Other than some unique cost allowability requirements concerning socioeconomic and political matters, the government’s rules generally require contractors to do good cost accounting. Contractors incur costs to perform contracts, manage their operations and run the business. This operating structure may or may not have anything to do with legal entities. Operating structures, as opposed to legal entities, have a direct bearing on business activities, on the costs incurred as a consequence of those activities and, thus, the causal/beneficial relationship between the activities and their related costs.
Separately and distinctly, contractors may establish legal entity structures for reasons unrelated to how they manage the business operationally and financially. Depending on the nature of a contractor’s operations, geographic locations, composition of its workforce, etc., distinct legal entities may be necessary to manage legal liability, meet local incorporation requirements or comply with state/country tax obligations. Contractors necessarily create complex legal entity structures when they operate in multiple foreign countries, engage in business activity that includes significant risks or employ unionized workforces. Contractors that have grown through acquisition also often have complex legal structures.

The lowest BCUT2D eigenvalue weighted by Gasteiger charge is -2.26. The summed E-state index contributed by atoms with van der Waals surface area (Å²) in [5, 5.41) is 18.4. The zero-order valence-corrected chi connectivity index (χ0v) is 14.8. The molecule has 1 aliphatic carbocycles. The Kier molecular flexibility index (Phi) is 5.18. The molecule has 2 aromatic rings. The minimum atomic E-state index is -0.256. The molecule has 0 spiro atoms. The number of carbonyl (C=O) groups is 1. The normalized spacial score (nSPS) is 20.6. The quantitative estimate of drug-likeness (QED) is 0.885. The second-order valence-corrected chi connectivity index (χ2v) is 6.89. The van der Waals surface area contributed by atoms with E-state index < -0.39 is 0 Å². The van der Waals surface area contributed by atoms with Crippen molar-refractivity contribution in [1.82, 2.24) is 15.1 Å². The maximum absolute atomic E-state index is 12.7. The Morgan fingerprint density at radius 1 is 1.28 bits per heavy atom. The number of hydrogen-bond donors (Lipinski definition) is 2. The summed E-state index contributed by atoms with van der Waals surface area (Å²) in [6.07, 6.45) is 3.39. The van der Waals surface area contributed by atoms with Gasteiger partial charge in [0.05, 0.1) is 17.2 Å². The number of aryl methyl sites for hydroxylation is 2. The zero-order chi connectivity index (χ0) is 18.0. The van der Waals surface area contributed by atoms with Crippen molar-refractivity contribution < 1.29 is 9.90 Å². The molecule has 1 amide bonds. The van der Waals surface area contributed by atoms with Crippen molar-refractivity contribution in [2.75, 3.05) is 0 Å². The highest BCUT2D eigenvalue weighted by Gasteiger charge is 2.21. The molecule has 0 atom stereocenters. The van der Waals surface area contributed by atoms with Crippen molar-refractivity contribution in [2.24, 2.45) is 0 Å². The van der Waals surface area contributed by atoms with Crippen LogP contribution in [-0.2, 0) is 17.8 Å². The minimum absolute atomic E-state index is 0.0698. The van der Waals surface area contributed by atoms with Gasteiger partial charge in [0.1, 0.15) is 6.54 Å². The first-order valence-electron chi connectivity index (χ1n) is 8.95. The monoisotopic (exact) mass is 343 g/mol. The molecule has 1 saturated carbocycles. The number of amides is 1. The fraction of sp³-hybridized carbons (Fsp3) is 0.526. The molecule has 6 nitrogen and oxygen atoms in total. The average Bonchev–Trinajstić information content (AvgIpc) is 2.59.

In essence, the government’s rules require that a contractor’s cost accounting structure aligns with how it operates and manages its business. For some contractors, operations and legal entities align neatly. For others, operational units may include more than one legal entity. For still others, legal entities may align with more than one operational unit.
Untethering cost accounting from legal entities may seem like an unsettling step, but it could help certain contractors streamline operations and achieve functional support efficiencies – a positive outcome for both the contractor and the government.